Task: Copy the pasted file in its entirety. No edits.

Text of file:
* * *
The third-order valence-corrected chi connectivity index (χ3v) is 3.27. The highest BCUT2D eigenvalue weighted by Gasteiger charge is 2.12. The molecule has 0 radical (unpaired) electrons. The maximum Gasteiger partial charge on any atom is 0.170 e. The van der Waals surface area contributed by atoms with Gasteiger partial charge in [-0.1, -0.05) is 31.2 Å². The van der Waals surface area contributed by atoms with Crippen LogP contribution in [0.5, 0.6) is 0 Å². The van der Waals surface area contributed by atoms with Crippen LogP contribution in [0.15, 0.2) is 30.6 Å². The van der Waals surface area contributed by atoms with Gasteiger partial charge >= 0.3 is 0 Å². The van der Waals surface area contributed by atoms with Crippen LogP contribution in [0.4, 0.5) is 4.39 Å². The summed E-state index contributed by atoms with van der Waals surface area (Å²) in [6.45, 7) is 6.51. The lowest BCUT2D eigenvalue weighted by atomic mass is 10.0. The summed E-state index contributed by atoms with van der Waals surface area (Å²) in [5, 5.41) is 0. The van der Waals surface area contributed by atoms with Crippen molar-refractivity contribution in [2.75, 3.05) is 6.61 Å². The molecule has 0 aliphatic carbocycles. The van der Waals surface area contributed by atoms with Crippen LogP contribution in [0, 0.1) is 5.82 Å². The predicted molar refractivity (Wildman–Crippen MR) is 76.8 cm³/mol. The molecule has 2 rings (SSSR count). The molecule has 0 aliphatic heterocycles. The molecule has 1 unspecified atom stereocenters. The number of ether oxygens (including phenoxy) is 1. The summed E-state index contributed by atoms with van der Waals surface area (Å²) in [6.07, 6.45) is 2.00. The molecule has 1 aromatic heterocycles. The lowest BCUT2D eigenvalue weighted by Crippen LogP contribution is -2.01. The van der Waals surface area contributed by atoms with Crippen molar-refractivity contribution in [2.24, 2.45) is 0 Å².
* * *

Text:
The third-order valence-corrected chi connectivity index (χ3v) is 3.27. The highest BCUT2D eigenvalue weighted by Gasteiger charge is 2.12. The molecule has 0 radical (unpaired) electrons. The maximum Gasteiger partial charge on any atom is 0.170 e. The van der Waals surface area contributed by atoms with Gasteiger partial charge in [-0.1, -0.05) is 31.2 Å². The van der Waals surface area contributed by atoms with Crippen LogP contribution in [0.5, 0.6) is 0 Å². The van der Waals surface area contributed by atoms with Crippen LogP contribution in [0.15, 0.2) is 30.6 Å². The van der Waals surface area contributed by atoms with Gasteiger partial charge >= 0.3 is 0 Å². The van der Waals surface area contributed by atoms with Crippen LogP contribution in [0.4, 0.5) is 4.39 Å². The summed E-state index contributed by atoms with van der Waals surface area (Å²) in [6.45, 7) is 6.51. The lowest BCUT2D eigenvalue weighted by atomic mass is 10.0. The summed E-state index contributed by atoms with van der Waals surface area (Å²) in [5, 5.41) is 0. The van der Waals surface area contributed by atoms with Crippen molar-refractivity contribution in [2.75, 3.05) is 6.61 Å². The molecule has 0 aliphatic carbocycles. The van der Waals surface area contributed by atoms with Crippen LogP contribution in [0, 0.1) is 5.82 Å². The predicted molar refractivity (Wildman–Crippen MR) is 76.8 cm³/mol. The molecule has 2 rings (SSSR count). The molecule has 0 aliphatic heterocycles. The molecule has 1 unspecified atom stereocenters. The number of ether oxygens (including phenoxy) is 1. The summed E-state index contributed by atoms with van der Waals surface area (Å²) in [6.07, 6.45) is 2.00. The molecule has 1 aromatic heterocycles. The lowest BCUT2D eigenvalue weighted by Crippen LogP contribution is -2.01. The van der Waals surface area contributed by atoms with Crippen molar-refractivity contribution in [2.24, 2.45) is 0 Å².